Photo Credit: Jewish Press

Question: The Covid-19 pandemic has put an end to almost all public gatherings; hence, much of Jewish congregational ritual has come to a halt. Is there a way to make up for everything we missed?

M. Goldman

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Answer: The chassidic movement adopted many changes. Among them were changes made by the Ari HaKadosh to the nusach; chassidim started davening nusach Ashkenaz with elements incorporated from nusach Sefard

Rabbi Elimelech Wajsblum (1717-1786) – the famed and revered Reb Elimelech of Lizhensk – was an early proponent of this new nusach and suggested that a person who wishes to pray with it should first be worthy (see his Noam Elimelech).

As we noted in an earlier column, originally only one mourner at a time recited Mourners Kaddish. Today, most congregations let all mourners say it together. In Sefaradic communities, they say it together, so with time chassidic congregations adopted this practice as well.

Yet, not all chassidim adopted nusach Sefard. Rabbi Abraham Landau of Chechenov (1789-1875), for example, did not change his nusach. Indeed, even before the amud he davened Ashkenaz Nusach.

As for Mourners Kaddish, Rabbi Landau followed the age-old rule that mourners should stand next to the chazzan when saying Kaddish. He was also strict that only one mourner should say it; he would actually point to a particular mourner to say Mourners Kaddish when the time arrived.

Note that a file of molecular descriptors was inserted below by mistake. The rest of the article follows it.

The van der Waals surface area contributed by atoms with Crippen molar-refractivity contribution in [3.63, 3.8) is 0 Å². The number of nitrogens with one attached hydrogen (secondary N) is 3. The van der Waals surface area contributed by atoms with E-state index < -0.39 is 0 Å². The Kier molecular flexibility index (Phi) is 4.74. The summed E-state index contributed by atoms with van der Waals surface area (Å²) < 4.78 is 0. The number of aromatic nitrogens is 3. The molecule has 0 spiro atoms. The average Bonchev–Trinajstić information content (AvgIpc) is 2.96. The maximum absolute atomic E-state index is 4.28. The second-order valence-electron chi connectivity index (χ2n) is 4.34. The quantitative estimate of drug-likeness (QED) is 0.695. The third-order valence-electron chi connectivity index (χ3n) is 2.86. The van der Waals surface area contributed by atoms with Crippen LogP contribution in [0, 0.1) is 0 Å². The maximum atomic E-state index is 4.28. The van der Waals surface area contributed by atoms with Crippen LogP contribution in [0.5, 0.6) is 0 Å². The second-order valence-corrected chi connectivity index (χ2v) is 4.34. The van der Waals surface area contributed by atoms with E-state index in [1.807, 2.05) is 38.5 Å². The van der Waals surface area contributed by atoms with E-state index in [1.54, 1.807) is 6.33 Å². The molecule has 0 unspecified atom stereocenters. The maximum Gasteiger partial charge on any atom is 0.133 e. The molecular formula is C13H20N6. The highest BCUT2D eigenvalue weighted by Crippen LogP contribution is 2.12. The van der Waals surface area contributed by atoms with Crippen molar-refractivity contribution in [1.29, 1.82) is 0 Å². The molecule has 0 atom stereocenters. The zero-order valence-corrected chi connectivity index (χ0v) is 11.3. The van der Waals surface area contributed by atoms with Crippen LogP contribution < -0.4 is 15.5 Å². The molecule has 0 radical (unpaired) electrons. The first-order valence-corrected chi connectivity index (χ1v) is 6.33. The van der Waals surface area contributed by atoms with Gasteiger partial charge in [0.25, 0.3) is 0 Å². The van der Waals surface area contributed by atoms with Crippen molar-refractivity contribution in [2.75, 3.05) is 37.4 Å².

When it became customary for multiple mourners to say Kaddish together, they would gather next to the chazzan, saying the same words together in unison. Not everyone was in favor of this arrangement, though. Rabbi Yaakov Emden (1697-1776, author of Siddur Beit Yaakov) only begrudgingly accepted many people saying Kaddish at once. He felt it often – especially in small synagogues – appeared foolish and constituted a mockery of the prayer for so many people to crowd in one area. Hence the subsequent custom of all mourners saying Kaddish together, but from their seats.

Rabbi Avraham Yehoshua Freund (1856-1932), rav of Naszod in Hungary (Sefer Mikveh Yisrael, p.70), insisted that everyone reciting Kaddish should do so at the amud next to the chazzan. He explained: “According to Kabbalah, the various tefillot are compared to and divided according to the various worlds or spheres, and between each there is a Kaddish recital. Following the Amidah, there is a return from those lofty worlds or spheres to our own. It is the Kaddish that presents itself as the path for all these tefillot; therefore, there is no more appropriate place for saying Kaddish than at the amud.”

Rabbi Yosef Teomim (1727-1793), the famed author of Pri Megadim, exhorts people to be extra meticulous to recite Kaddish before the amud. He writes (in Sefer Em L’Binah), “On that day [when I have yahrzeit], I say Kaddish at the amud from the siddur. One Kaddish is sufficient – not like those who grab 10 Kaddeshim at once and swallow the words. It is prohibited to over indulge in reciting manifold Kaddeshim for many reasons. If only one were to say just one Kaddish, word for word, and with proper kavanah.”

In most contemporary communities, though, Rabbi Teomim’s sage advice, based on millennia of practice, is for the most part not followed.

(To be continued)

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Rabbi Yaakov Klass is chairman of the Presidium of the Rabbinical Alliance of America; rav of Congregation K’hal Bnei Matisyahu in Flatbush, Brooklyn; and Torah Editor of The Jewish Press. He can be contacted at yklass@jewishpress.com and Rabbi@igud.us.